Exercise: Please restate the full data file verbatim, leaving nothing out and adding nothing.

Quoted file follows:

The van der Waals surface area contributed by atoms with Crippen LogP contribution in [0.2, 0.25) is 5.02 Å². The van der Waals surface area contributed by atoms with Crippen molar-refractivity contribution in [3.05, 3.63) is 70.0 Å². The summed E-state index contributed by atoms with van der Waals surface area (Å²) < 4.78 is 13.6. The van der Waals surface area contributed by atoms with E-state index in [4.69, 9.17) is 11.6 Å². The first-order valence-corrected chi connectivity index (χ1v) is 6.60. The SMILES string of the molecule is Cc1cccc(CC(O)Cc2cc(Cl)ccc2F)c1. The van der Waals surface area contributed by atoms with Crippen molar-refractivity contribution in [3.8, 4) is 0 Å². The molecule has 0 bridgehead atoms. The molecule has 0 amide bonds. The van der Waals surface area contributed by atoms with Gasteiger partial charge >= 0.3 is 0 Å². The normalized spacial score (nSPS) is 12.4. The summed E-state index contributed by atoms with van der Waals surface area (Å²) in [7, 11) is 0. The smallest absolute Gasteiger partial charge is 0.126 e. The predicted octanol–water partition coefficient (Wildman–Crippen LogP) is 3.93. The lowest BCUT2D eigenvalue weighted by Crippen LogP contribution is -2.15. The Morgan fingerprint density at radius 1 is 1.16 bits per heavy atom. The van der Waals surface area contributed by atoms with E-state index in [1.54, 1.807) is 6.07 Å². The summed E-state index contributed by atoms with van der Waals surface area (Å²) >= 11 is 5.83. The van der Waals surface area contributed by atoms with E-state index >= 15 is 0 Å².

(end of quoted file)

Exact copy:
The van der Waals surface area contributed by atoms with Crippen LogP contribution in [0.2, 0.25) is 5.02 Å². The van der Waals surface area contributed by atoms with Crippen molar-refractivity contribution in [3.05, 3.63) is 70.0 Å². The summed E-state index contributed by atoms with van der Waals surface area (Å²) < 4.78 is 13.6. The van der Waals surface area contributed by atoms with E-state index in [4.69, 9.17) is 11.6 Å². The first-order valence-corrected chi connectivity index (χ1v) is 6.60. The SMILES string of the molecule is Cc1cccc(CC(O)Cc2cc(Cl)ccc2F)c1. The van der Waals surface area contributed by atoms with Crippen molar-refractivity contribution in [3.8, 4) is 0 Å². The molecule has 0 bridgehead atoms. The molecule has 0 amide bonds. The van der Waals surface area contributed by atoms with Gasteiger partial charge >= 0.3 is 0 Å². The normalized spacial score (nSPS) is 12.4. The summed E-state index contributed by atoms with van der Waals surface area (Å²) in [7, 11) is 0. The smallest absolute Gasteiger partial charge is 0.126 e. The predicted octanol–water partition coefficient (Wildman–Crippen LogP) is 3.93. The lowest BCUT2D eigenvalue weighted by Crippen LogP contribution is -2.15. The Morgan fingerprint density at radius 1 is 1.16 bits per heavy atom. The van der Waals surface area contributed by atoms with E-state index in [1.54, 1.807) is 6.07 Å². The summed E-state index contributed by atoms with van der Waals surface area (Å²) >= 11 is 5.83. The van der Waals surface area contributed by atoms with E-state index >= 15 is 0 Å².